There are two pillars to Rage 2, the first being its deceptively phenomenal weapons. You start the game with a basic pistol and rifle, like any other shooter in the past decade, and from there on you get more access to weapons. At first glance the weapons are standard, but then you gain access to deep upgrade trees unique to each gun which change the weapons behavior, but also alternate fire modes. The burst pistol when aiming down the sights become a stronger, single fire weapon; your standard meaty id Software shotguns when aiming down turns into a long-range focused round. Each weapon has a unique trait which makes the gameplay feel fresh, and with the overdrive ability (where players basically become Doom guy at that point) adds an additional change to the way weapons behave.

Weapon behaviors change as you modify them.

Rage 2 also takes a page out of fellow Bethesda game Dishonoured’s book, with unique powers that change the way you handle any situation. Nanontrite abilities are left over technology from before the world ended, that augment the Rangers skill-sets. Some of these abilities include Dash which allows players to dodge attacks, Slam, where players can jump into the air and cause a shock wave that blasts enemies away and my personal favorite, Vortex which is basically a tiny black hole you can throw at enemies to lift them up right before the vortex explodes. Combining that with weapons like the ridiculous gravity dart which you can shoot enemies with, and then point at any direction to send them flying, creates a healthy set of combos you can pull off.

Some abilities are okay, and some are just fantastic.

Rage 2 is a phenomenal shooter with a host of toys and abilities to play around with. These skill sets will be needed as you venture into the open-world to complete the various missions and activities, some of which are exciting, but others not so much.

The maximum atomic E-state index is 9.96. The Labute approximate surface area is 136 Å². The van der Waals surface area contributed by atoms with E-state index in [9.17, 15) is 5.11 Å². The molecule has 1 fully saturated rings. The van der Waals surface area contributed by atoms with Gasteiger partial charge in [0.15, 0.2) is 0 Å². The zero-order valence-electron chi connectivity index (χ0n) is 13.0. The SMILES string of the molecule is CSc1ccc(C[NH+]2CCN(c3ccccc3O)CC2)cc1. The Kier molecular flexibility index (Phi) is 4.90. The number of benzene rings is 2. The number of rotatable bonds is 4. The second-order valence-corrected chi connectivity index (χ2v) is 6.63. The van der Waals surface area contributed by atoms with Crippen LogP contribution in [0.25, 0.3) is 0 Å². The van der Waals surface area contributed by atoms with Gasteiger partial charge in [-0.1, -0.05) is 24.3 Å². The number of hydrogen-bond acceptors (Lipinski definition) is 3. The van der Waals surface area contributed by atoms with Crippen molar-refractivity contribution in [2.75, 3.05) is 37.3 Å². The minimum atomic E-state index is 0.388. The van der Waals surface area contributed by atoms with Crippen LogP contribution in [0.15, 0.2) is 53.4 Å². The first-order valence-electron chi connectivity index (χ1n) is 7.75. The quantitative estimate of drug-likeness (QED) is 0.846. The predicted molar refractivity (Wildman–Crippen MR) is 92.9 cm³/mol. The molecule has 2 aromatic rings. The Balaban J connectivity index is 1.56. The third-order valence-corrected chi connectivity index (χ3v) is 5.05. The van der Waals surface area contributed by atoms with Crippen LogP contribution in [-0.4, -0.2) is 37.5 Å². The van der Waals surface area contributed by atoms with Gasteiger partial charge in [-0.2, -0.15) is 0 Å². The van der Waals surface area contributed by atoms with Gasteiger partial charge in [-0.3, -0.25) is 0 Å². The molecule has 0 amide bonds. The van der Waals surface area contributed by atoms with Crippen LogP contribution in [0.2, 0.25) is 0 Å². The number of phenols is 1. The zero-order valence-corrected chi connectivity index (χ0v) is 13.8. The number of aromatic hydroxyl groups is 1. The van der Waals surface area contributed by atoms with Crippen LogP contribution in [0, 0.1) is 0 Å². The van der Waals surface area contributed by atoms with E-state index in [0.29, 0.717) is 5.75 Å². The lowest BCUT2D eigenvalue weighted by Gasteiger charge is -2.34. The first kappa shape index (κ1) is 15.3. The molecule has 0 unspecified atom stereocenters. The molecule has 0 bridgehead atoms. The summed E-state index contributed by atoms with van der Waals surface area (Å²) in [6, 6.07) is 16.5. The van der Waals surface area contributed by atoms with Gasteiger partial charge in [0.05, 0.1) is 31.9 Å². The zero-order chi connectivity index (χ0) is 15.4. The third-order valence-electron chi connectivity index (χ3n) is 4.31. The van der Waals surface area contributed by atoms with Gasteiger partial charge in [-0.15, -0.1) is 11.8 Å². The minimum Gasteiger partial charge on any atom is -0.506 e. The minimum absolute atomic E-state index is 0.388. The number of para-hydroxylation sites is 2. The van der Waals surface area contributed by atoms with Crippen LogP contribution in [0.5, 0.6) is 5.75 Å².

Odd Jobs

Rage 2‘s cookie cutter campaign, is accompanied by some pretty fun missions that start to feel all too familiar after some time. The campaign missions itself have some fun moments, like running around in Mutant Bash TV fighting off Abadon mutants. While it was fun doing that mission, it’s nothing to be excited about. One mission however was quite a standout experience, bringing down an Ecopod. Without spoiling much, the mission featured an exciting premise, great combat scenarios and a fun final boss to face. I wish there were a lot more missions like this one, because Rage 2 is at its best when giving players ridiculous missions with exciting scenarios.

The best mission in the game hands-down.

Unfortunately, Rage 2 also has various missions that are simply awful. One example is completing a race to become popular enough to enter a club. The mission would be fine, if the driving was perfect but it’s simply not. It’s designed for thrilling vehicle combat, but racing? Not so much. Rage 2 missions range from fun to uninspired, but never awful thankfully. The side-activities however are a bit more mixed in their quality.

Rage 2’s world is…also weird.

Within the sprawling world of Rage 2, there are a host of activities to do including clearing out Bandit Dens which can be quite fun, Ark hunts that are necessary to developing your arsenal and….mining asteroids which just plain sucks. There are other activities like clearing roadblocks, but they fall into the standard open-world activity structure. These activities can be fun thanks to the amazing combat, but after some time the feeling of deja vu sets in and the drive to do these activities goes away. Rage 2 missions and activities are not bad, I just wish they did more to take advantage of the open world.

Wasteland Adventures

Rage 2, unlike its predecessor, features a massive open-world where you drive around shooting at bad guys, taking missions, visiting various hub towns and more. The world crafted by Avalanche and id Software is beautiful, but can sometimes feel a bit empty. For me, the trademark of a phenomenal open-world is the dynamic nature of an ever moving space. Take Metro: Exodus for example; it’s open-world(s) are tiny in comparison, but are packed with interesting elements and encounters that stops you in your track, and invites you to explore. In Rage 2, except for a few random skirmishes on the road and the various map markers, nothing really ever made me stop and get out of my car to explore. The world is beautifully designed, but it never feels dynamic.

A big map, lots of activities, but its missing a dynamic element.

Random skirmishes are never worth stopping for.